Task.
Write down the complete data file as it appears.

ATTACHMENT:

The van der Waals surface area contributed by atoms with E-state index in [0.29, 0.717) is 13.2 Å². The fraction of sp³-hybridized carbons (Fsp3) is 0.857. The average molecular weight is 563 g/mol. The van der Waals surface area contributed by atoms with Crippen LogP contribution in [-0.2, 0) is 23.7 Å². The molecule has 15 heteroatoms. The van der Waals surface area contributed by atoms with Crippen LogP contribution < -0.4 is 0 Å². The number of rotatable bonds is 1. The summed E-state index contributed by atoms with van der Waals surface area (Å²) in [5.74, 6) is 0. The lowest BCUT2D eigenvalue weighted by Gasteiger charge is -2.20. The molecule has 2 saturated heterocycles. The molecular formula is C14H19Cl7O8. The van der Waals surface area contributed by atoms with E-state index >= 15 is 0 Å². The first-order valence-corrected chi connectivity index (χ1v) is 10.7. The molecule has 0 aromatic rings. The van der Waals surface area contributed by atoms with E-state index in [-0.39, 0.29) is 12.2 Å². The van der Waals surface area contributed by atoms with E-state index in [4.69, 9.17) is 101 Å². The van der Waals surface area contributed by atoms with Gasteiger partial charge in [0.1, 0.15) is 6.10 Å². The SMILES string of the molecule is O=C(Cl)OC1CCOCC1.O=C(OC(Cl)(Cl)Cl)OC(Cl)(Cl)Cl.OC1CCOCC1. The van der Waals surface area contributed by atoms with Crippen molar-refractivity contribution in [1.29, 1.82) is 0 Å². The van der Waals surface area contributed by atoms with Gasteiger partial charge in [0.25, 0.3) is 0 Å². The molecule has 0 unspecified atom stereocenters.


The van der Waals surface area contributed by atoms with E-state index in [0.29, 0.717) is 13.2 Å². The fraction of sp³-hybridized carbons (Fsp3) is 0.857. The average molecular weight is 563 g/mol. The van der Waals surface area contributed by atoms with Crippen LogP contribution in [-0.2, 0) is 23.7 Å². The molecule has 15 heteroatoms. The van der Waals surface area contributed by atoms with Crippen LogP contribution < -0.4 is 0 Å². The number of rotatable bonds is 1. The summed E-state index contributed by atoms with van der Waals surface area (Å²) in [5.74, 6) is 0. The lowest BCUT2D eigenvalue weighted by Gasteiger charge is -2.20. The molecule has 2 saturated heterocycles. The molecular formula is C14H19Cl7O8. The van der Waals surface area contributed by atoms with E-state index >= 15 is 0 Å². The first-order valence-corrected chi connectivity index (χ1v) is 10.7. The molecule has 0 aromatic rings. The van der Waals surface area contributed by atoms with E-state index in [-0.39, 0.29) is 12.2 Å². The van der Waals surface area contributed by atoms with E-state index in [4.69, 9.17) is 101 Å². The van der Waals surface area contributed by atoms with Gasteiger partial charge in [0.1, 0.15) is 6.10 Å². The SMILES string of the molecule is O=C(Cl)OC1CCOCC1.O=C(OC(Cl)(Cl)Cl)OC(Cl)(Cl)Cl.OC1CCOCC1. The van der Waals surface area contributed by atoms with Crippen molar-refractivity contribution in [1.29, 1.82) is 0 Å². The van der Waals surface area contributed by atoms with Gasteiger partial charge in [0.25, 0.3) is 0 Å². The molecule has 0 unspecified atom stereocenters.